consumables for an additional day-and-a-half of research work. ''We looked at the mission extension and it was tempting,'' said science manager Lele Newkirk, ''but because we have Sunday [3 May] and Monday [4 May] to land at Kennedy, obviously we chose to land on Sunday. The KSC landing is important primarily to the animal projects, that's where we want to receive all the animals and they do all the post-flight data collection down there.''
Although weather in Florida was expected to remain acceptable on 4 May, it was not as good, which prompted Newkirk to opt for an on-time landing, rather than risking a wave-off to land at Edwards Air Force Base in California. Moreover, the KSC weather was anticipated to become more doubtful late on the 4th. ''There is a front that we expect to start to affect the Cape on Monday [4th],'' said Entry Flight Director John Shannon. ''It will bring rain showers and low cloud ceilings.'' Summing up, he felt that the decision to come home on time was correct.
In the meantime, as his crew readied their ship for its return to Earth, Searfoss successfully transferred more than 30 kg of waste water into a rubber contingency bag on 2 May. This provided enough volume in the tank to accommodate the seven astronauts' needs even if bad weather kept them in orbit longer than planned. The procedure was successful and Searfoss reported no unpleasant odours from the bag or the tank, joking ''We'd like to join the plumbers' union!'' to mission controllers. A day later, with pinpoint precision, Columbia swept smoothly and perfectly onto Runway 33 at KSC.
Sixteen days in the closed microgravity environment on board Columbia did not, Searfoss later told an interviewer, induce a claustrophobic reaction among any of the seven astronauts. ''The Shuttle appears to be pretty small for seven people to live in for a couple of weeks, but when you go to space, it seems like you have a lot more room,'' he said. ''Try this thought experiment: on Earth, all the people in a room have their bodies at approximately the same level, sharing the same area. In space, those people would utilise all of the room's volume!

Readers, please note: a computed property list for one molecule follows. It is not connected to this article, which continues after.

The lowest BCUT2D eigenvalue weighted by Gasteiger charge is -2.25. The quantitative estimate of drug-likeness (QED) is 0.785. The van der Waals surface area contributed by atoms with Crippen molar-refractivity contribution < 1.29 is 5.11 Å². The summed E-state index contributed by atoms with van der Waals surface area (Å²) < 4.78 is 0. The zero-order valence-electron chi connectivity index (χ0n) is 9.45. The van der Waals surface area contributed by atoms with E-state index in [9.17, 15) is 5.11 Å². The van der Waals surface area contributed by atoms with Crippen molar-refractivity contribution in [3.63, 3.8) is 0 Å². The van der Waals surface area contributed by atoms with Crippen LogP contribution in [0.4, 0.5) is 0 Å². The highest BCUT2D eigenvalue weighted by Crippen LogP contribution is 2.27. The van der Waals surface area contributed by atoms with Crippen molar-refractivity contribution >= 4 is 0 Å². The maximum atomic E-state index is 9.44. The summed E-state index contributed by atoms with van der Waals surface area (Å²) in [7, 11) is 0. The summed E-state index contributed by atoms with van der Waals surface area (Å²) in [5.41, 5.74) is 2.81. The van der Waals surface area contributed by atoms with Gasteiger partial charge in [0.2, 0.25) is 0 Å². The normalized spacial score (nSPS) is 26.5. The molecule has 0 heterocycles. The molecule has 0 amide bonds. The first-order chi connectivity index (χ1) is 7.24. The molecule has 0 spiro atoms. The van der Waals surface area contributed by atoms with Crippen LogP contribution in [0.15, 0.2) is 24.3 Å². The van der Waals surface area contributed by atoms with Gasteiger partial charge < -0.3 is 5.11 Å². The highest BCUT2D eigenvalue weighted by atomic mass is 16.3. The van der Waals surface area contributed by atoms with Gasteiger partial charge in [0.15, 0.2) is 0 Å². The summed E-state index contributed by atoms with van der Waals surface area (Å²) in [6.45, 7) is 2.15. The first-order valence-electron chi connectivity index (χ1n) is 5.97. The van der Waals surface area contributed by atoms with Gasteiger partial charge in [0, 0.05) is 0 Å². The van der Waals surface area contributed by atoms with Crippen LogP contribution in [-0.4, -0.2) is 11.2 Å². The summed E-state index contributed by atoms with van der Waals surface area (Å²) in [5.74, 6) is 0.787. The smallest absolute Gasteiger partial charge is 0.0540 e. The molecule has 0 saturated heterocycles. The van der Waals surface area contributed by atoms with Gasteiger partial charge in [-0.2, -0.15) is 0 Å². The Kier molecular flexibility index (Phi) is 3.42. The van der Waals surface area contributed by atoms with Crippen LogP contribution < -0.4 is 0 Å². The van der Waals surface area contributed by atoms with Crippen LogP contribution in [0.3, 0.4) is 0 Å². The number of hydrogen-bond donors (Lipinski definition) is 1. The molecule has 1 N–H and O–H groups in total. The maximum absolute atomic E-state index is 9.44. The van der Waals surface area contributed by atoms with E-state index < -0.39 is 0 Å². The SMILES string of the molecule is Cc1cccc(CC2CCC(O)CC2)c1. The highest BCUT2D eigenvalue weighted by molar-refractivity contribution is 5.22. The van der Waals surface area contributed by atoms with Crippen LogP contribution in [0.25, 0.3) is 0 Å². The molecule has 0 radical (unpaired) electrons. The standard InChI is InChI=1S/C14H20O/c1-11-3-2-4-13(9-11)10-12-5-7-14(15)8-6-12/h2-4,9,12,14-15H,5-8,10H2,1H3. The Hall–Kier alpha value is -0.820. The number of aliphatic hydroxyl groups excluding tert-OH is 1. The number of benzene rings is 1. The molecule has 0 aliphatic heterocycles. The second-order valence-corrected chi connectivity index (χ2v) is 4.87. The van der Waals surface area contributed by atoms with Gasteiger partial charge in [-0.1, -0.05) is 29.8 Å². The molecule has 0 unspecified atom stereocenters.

''They'd be hanging out up around the ceiling and drifting freely. In space, you don't get any feeling of claustrophobia. It's a great experience to be up there and work in that kind of environment.''
Even before Columbia lifted off, there was a possibility that their great experience would be repeated. At a press conference on 15 April, Shuttle manager Tommy Holloway told journalists that engineers were looking at the feasibility of flying Neurolab again in the late summer of 1998. The reason: more International Space Station delays had opened up a three-month gap in the Shuttle launch schedule. ''There are two or three things we need to think about,'' Holloway explained. ''First of all, the value of Neurolab and what we can learn from it. Secondly, the overall workload across the system, in terms of what [NASA] wants to do.'' Ultimately, partly to protect an anticipated early September launch of the first station components on the already-long-delayed STS-88, the decision was taken not to refly Neurolab, but the results from STS-90 proved more than enough to keep neuroscientists and biologists busy for several years to come.
''For the most part,'' said Mary Anne Frey, NASA's chief scientist for the mission, ''our scientists received more data than they anticipated.'' When the inaugural results were published in April 1999, they offered promising insights into the neurological mechanisms responsible for Alzheimer's disease and epilepsy and the astronauts' cognitive work with the spring-loaded ball could ultimately lead to new diagnostic and rehabilitation tools for sufferers of brain injuries. Neurolab's sleep studies, too, could find Earth-bound applications to aid shift workers, the elderly, jetlag sufferers and insomniacs.
Summing up the scientific accomplishments of their mission, the payload crew members were both philosophical - and jocular. ''If we don't figure out how to stem nerve-muscle degeneration,'' said Linnehan, ''we're not going to be able to travel to other planets or live in space stations. We would face the risk of fractures when returning to Earth.'' On the other hand, said Buckey, who later returned to his previous job as a professor of medicine at Dartmouth Medical School, at least in space ''you can put your pants on both legs at the same time!''
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